Speaking at the 2013 SA Studbook annual general meeting in Bloemfontein recently, he said this could, among other factors, be ascribed to a lack of strong, innovative and inspiring government leadership. “We need leaders who understand business and grasp and respect the socio-political demands on the industry. What we need is to formulate a vision that unifies the role players.
“This can only be achieved through effective and sincere communication. Every role player, from farm to fork, will have to engage in the process to create a workable communication model between parties involved in agriculture,” Retief said. South Africa also needed young agricultural entrepreneurs. The term ‘developing farmers’ included both young black and white men and women, according to Retief.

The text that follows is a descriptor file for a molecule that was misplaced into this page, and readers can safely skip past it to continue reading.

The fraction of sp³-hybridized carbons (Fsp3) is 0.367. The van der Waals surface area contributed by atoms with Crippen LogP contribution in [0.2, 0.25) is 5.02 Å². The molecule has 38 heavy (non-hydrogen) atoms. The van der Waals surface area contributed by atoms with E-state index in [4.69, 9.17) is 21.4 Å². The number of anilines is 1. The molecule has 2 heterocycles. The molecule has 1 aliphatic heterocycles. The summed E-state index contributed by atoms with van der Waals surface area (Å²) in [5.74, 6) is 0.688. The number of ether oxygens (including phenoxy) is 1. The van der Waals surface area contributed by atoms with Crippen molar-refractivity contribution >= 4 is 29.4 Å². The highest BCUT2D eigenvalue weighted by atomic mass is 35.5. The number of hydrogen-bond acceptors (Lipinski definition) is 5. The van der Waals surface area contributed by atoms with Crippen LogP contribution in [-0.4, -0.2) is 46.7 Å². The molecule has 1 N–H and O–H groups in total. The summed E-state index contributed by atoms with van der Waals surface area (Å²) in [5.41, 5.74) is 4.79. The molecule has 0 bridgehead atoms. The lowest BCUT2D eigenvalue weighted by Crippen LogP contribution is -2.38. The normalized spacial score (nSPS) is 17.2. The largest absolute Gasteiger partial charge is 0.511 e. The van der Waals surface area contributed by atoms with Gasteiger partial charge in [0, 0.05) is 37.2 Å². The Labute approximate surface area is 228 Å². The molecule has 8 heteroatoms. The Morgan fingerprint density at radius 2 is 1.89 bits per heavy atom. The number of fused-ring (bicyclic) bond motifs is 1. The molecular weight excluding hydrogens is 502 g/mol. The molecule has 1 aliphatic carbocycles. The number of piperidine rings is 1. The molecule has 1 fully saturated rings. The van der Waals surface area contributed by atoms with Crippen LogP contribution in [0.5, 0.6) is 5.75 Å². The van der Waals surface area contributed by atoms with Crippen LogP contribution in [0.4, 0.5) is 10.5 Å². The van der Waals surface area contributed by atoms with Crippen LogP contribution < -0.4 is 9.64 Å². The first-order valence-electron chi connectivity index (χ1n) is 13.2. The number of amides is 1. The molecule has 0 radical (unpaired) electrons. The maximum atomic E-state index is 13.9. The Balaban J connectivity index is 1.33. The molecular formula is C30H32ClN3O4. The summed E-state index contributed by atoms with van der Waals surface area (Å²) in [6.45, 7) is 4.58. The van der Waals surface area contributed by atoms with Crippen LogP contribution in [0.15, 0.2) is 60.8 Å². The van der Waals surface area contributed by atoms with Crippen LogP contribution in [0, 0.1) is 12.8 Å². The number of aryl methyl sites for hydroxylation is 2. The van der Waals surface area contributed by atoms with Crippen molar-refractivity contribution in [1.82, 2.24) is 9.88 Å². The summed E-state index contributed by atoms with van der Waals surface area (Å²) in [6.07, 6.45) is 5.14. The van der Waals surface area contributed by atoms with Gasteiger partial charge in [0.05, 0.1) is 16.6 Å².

He said such young people were essential for food production, job creation and the development of the agricultural sector as a whole. “We’ll have to consider new financing models and disciplines based on risk- sharing and mentorship, to accommodate potential young farmers. We need to create opportunities for young people in the value chain to take agriculture into the future,” he said.
Retief said increased investment in research and development was essential for agriculture to retain its competitive edge. Agricultural land and water sources were limited, and given the increasing demand from consumers, technology and technological development were of the essence.